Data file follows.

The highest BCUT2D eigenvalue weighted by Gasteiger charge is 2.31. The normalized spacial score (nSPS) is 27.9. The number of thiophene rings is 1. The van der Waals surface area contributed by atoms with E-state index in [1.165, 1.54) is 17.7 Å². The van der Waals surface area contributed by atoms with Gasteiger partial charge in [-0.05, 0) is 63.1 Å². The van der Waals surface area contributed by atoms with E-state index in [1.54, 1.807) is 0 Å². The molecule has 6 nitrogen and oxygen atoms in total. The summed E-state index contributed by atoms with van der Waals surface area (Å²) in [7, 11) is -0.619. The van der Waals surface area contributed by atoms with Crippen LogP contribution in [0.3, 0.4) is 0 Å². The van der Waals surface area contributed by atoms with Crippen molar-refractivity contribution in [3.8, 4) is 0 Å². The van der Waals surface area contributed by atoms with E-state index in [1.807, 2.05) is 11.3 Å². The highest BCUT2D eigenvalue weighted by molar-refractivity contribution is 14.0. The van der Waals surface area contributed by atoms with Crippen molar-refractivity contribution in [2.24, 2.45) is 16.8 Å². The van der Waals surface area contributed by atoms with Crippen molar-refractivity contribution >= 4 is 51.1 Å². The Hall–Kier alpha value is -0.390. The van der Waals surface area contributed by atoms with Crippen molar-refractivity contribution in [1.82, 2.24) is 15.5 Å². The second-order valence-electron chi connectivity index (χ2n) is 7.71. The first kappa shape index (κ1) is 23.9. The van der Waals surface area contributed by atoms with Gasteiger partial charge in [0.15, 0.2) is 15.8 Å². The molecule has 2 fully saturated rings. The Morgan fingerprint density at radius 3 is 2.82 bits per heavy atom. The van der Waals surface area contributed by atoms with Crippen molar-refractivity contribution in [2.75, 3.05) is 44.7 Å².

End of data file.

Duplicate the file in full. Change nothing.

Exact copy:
The highest BCUT2D eigenvalue weighted by Gasteiger charge is 2.31. The normalized spacial score (nSPS) is 27.9. The number of thiophene rings is 1. The van der Waals surface area contributed by atoms with E-state index in [1.165, 1.54) is 17.7 Å². The van der Waals surface area contributed by atoms with Gasteiger partial charge in [-0.05, 0) is 63.1 Å². The van der Waals surface area contributed by atoms with E-state index in [1.54, 1.807) is 0 Å². The molecule has 6 nitrogen and oxygen atoms in total. The summed E-state index contributed by atoms with van der Waals surface area (Å²) in [7, 11) is -0.619. The van der Waals surface area contributed by atoms with Crippen LogP contribution in [0.3, 0.4) is 0 Å². The van der Waals surface area contributed by atoms with Crippen molar-refractivity contribution in [3.8, 4) is 0 Å². The van der Waals surface area contributed by atoms with E-state index in [1.807, 2.05) is 11.3 Å². The highest BCUT2D eigenvalue weighted by molar-refractivity contribution is 14.0. The van der Waals surface area contributed by atoms with Crippen molar-refractivity contribution in [2.24, 2.45) is 16.8 Å². The van der Waals surface area contributed by atoms with Crippen molar-refractivity contribution >= 4 is 51.1 Å². The Hall–Kier alpha value is -0.390. The van der Waals surface area contributed by atoms with Crippen molar-refractivity contribution in [1.82, 2.24) is 15.5 Å². The second-order valence-electron chi connectivity index (χ2n) is 7.71. The first kappa shape index (κ1) is 23.9. The van der Waals surface area contributed by atoms with Gasteiger partial charge in [0.15, 0.2) is 15.8 Å². The molecule has 2 fully saturated rings. The Morgan fingerprint density at radius 3 is 2.82 bits per heavy atom. The van der Waals surface area contributed by atoms with Crippen molar-refractivity contribution in [2.75, 3.05) is 44.7 Å².